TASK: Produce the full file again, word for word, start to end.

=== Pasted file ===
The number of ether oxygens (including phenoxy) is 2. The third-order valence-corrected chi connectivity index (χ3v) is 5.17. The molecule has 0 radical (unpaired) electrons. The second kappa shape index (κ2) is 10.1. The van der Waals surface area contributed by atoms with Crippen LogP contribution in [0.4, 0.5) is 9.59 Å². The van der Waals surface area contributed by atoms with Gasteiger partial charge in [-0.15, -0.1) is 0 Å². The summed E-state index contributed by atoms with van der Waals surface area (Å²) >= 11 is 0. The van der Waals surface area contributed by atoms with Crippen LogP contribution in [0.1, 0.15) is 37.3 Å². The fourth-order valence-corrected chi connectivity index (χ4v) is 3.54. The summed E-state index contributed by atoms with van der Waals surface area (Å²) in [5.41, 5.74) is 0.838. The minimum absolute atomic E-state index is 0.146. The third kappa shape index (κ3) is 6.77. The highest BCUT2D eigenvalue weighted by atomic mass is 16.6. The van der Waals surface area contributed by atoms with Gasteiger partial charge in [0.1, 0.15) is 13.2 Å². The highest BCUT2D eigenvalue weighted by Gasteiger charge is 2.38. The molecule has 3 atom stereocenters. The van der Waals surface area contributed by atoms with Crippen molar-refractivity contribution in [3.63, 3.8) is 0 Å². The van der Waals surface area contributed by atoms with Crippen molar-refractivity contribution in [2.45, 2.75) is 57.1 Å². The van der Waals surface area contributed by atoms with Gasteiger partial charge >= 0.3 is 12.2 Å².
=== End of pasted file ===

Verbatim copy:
The number of ether oxygens (including phenoxy) is 2. The third-order valence-corrected chi connectivity index (χ3v) is 5.17. The molecule has 0 radical (unpaired) electrons. The second kappa shape index (κ2) is 10.1. The van der Waals surface area contributed by atoms with Crippen LogP contribution in [0.4, 0.5) is 9.59 Å². The van der Waals surface area contributed by atoms with Gasteiger partial charge in [-0.15, -0.1) is 0 Å². The summed E-state index contributed by atoms with van der Waals surface area (Å²) >= 11 is 0. The van der Waals surface area contributed by atoms with Crippen LogP contribution in [0.1, 0.15) is 37.3 Å². The fourth-order valence-corrected chi connectivity index (χ4v) is 3.54. The summed E-state index contributed by atoms with van der Waals surface area (Å²) in [5.41, 5.74) is 0.838. The minimum absolute atomic E-state index is 0.146. The third kappa shape index (κ3) is 6.77. The highest BCUT2D eigenvalue weighted by atomic mass is 16.6. The van der Waals surface area contributed by atoms with Gasteiger partial charge in [0.1, 0.15) is 13.2 Å². The highest BCUT2D eigenvalue weighted by Gasteiger charge is 2.38. The molecule has 3 atom stereocenters. The van der Waals surface area contributed by atoms with Crippen molar-refractivity contribution in [3.63, 3.8) is 0 Å². The van der Waals surface area contributed by atoms with Crippen molar-refractivity contribution in [2.45, 2.75) is 57.1 Å². The van der Waals surface area contributed by atoms with Gasteiger partial charge >= 0.3 is 12.2 Å².